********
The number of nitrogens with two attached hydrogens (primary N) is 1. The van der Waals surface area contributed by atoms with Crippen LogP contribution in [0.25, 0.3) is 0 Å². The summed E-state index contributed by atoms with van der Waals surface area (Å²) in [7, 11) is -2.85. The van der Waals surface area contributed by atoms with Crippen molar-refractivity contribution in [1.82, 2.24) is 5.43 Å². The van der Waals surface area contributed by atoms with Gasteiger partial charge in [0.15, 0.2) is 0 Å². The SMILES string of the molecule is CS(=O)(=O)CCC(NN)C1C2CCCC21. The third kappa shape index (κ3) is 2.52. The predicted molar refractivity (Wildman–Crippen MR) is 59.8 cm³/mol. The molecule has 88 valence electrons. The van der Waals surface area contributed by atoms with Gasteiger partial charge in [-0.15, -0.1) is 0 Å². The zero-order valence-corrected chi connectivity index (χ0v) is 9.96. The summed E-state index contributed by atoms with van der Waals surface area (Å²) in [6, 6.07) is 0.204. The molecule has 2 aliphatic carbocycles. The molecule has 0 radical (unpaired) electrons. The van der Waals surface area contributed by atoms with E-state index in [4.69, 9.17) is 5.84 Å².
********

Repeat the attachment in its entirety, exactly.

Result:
The number of nitrogens with two attached hydrogens (primary N) is 1. The van der Waals surface area contributed by atoms with Crippen LogP contribution in [0.25, 0.3) is 0 Å². The summed E-state index contributed by atoms with van der Waals surface area (Å²) in [7, 11) is -2.85. The van der Waals surface area contributed by atoms with Crippen molar-refractivity contribution in [1.82, 2.24) is 5.43 Å². The van der Waals surface area contributed by atoms with Gasteiger partial charge in [0.15, 0.2) is 0 Å². The SMILES string of the molecule is CS(=O)(=O)CCC(NN)C1C2CCCC21. The third kappa shape index (κ3) is 2.52. The predicted molar refractivity (Wildman–Crippen MR) is 59.8 cm³/mol. The molecule has 88 valence electrons. The van der Waals surface area contributed by atoms with Gasteiger partial charge in [-0.15, -0.1) is 0 Å². The zero-order valence-corrected chi connectivity index (χ0v) is 9.96. The summed E-state index contributed by atoms with van der Waals surface area (Å²) in [6, 6.07) is 0.204. The molecule has 2 aliphatic carbocycles. The molecule has 0 radical (unpaired) electrons. The van der Waals surface area contributed by atoms with E-state index in [4.69, 9.17) is 5.84 Å².